Why is there a cabal file at all?
conal at conal.net
Sat Jan 13 12:38:52 EST 2007
> On 1/12/07, Isaac Jones <ijones at syntaxpolice.org> wrote:
These tools would have to be Haskell interpreters if they wanted to read a
> .hs file and derive the package description from that.
Thanks, Isaac. This statement helps me a lot. Now I think you really do mean
"code" in the literal sense (the second one I suggested), as in Haskell code
("the content of a .hs file"). (I've often heard people say "code" or "
expressions" when they mean the denotations of such things, especially in
regard to lazy languages.)
What I'm talking about is that if you have a programatic way of producing
> the package description, then you no longer have a way of "reading" that
> package description from another tool.
Maybe I'm missing something, but I think I see a simple way to do just that.
The "programatic way of producing" is the Haskell code, and "the package
description" is the data. That data might be higher-order, with no textual
description other than the original source code. Another tool "reads" in
that description by being passed the data. Maybe that means running the code
(e.g., loaded dynamically) or unpickling a persisted version, or simply by
being in a function composition chain.
I'm loving my experience with Cabal so far, and I'm grateful to you and
others for creating and evolving it. I'll keep using it, even if it's not
painted my favorite color. And I can't help but notice that I have to repeat
myself (across Cabal files) and later go back and change all of my Cabal
(and make) files when I better understand the tool and my own needs. And in
spite of saying more than I want to in a Cabal file (repetition), I still
can't say all I want to say, so I resort to makefiles. In Pavlovian style, I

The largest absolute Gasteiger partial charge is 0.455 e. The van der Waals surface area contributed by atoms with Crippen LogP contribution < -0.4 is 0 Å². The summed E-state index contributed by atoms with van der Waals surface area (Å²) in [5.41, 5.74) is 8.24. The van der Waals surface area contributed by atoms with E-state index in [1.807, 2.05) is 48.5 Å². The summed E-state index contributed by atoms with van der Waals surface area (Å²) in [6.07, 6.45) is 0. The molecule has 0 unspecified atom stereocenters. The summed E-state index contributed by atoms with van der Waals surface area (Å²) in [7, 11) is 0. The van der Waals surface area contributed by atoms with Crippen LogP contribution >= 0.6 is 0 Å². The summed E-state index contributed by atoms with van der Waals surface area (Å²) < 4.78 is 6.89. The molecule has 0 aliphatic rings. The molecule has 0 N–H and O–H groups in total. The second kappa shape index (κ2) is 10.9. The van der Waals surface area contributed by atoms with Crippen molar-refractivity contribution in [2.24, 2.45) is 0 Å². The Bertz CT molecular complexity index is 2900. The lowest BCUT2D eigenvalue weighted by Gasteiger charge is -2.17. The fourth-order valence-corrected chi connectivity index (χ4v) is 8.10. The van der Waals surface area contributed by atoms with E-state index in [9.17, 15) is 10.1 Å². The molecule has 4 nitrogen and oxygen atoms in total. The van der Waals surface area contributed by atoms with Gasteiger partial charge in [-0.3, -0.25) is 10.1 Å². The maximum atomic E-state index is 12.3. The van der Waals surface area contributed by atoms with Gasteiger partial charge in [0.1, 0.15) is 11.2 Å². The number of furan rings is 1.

can't help wondering if a lovely little Haskell EDSL might give me more
succinctness, more flexibility, and freedom from those crufty old makefiles.
Cheers, - Conal
P.S. True Confession: I enjoy makefile hacking, in a guilty pleasure sort of
On 1/12/07, Isaac Jones <ijones at syntaxpolice.org> wrote:
> "Conal Elliott" <conal at conal.net> writes:
> > On 1/10/07, Isaac Jones <ijones at syntaxpolice.org> wrote:
> >> ...
> >> Remember: Cabal isn't only the build infrastructure, it's also the
> >> metadata format that tools like Hackage use. If you decide to combine
> >> and code, you will no longer be able to manipulate the data with
> >> tool.
> > I'm worried and confused about this conclusion. I want to address my
> > confusion first, and maybe the worry will be handled.
> > By "data" vs "code", I'm guessing you mean simple first-order values,
> > mainly strings, vs everything else (especially functions). But I wonder
> > instead you mean any Haskell value (including functions) vs the content
> of a
> > .hs file?
> I'm not sure what you mean here. What I'm talking about is that if
> you have a programatic way of producing the package description, then
> you no longer have a way of "reading" that package description from
> another tool.
> > Maybe I'd have a firmer grasp of this issue if I could had in mind an
> > example of such a metadata-manipulating tool. Would someone please
> > one?
> Visual Haskell, HackageDB, cabal2rpm, and dh_haskell are all tools
> that read the .cabal file and perform operations based on the package
> metadata. These tools would have to be Haskell interpreters if they
> wanted to read a .hs file and derive the package description from
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